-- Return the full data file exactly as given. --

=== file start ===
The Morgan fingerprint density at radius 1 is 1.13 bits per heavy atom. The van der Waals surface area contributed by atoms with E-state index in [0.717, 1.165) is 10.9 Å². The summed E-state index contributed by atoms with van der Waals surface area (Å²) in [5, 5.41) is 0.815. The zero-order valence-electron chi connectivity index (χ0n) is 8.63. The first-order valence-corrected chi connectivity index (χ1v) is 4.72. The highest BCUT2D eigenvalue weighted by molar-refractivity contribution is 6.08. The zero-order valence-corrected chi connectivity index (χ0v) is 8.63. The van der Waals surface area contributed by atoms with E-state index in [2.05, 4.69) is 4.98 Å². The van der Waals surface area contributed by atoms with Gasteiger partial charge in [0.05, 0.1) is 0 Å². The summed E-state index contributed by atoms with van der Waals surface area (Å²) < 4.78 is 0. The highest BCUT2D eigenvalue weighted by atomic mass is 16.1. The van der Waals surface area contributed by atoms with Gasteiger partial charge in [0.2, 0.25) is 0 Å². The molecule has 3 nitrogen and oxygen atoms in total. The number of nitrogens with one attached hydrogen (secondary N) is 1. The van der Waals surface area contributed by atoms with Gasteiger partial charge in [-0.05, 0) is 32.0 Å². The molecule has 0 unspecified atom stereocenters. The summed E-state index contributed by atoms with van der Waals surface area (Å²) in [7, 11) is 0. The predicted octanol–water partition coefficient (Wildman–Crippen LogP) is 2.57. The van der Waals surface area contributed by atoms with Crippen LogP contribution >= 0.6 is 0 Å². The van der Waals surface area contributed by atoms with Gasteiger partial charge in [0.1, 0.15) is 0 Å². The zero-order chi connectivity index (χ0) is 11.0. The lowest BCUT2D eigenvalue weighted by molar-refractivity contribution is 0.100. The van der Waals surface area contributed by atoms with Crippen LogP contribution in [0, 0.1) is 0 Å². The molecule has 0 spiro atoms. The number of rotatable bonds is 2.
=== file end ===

The Morgan fingerprint density at radius 1 is 1.13 bits per heavy atom. The van der Waals surface area contributed by atoms with E-state index in [0.717, 1.165) is 10.9 Å². The summed E-state index contributed by atoms with van der Waals surface area (Å²) in [5, 5.41) is 0.815. The zero-order valence-electron chi connectivity index (χ0n) is 8.63. The first-order valence-corrected chi connectivity index (χ1v) is 4.72. The highest BCUT2D eigenvalue weighted by molar-refractivity contribution is 6.08. The zero-order valence-corrected chi connectivity index (χ0v) is 8.63. The van der Waals surface area contributed by atoms with E-state index in [2.05, 4.69) is 4.98 Å². The van der Waals surface area contributed by atoms with Gasteiger partial charge in [0.05, 0.1) is 0 Å². The summed E-state index contributed by atoms with van der Waals surface area (Å²) < 4.78 is 0. The highest BCUT2D eigenvalue weighted by atomic mass is 16.1. The van der Waals surface area contributed by atoms with Gasteiger partial charge in [0.2, 0.25) is 0 Å². The molecule has 3 nitrogen and oxygen atoms in total. The number of nitrogens with one attached hydrogen (secondary N) is 1. The van der Waals surface area contributed by atoms with Gasteiger partial charge in [-0.05, 0) is 32.0 Å². The molecule has 0 unspecified atom stereocenters. The summed E-state index contributed by atoms with van der Waals surface area (Å²) in [7, 11) is 0. The predicted octanol–water partition coefficient (Wildman–Crippen LogP) is 2.57. The van der Waals surface area contributed by atoms with Crippen LogP contribution >= 0.6 is 0 Å². The van der Waals surface area contributed by atoms with Gasteiger partial charge in [0.1, 0.15) is 0 Å². The zero-order chi connectivity index (χ0) is 11.0. The lowest BCUT2D eigenvalue weighted by molar-refractivity contribution is 0.100. The van der Waals surface area contributed by atoms with Crippen LogP contribution in [0, 0.1) is 0 Å². The molecule has 0 spiro atoms. The number of rotatable bonds is 2.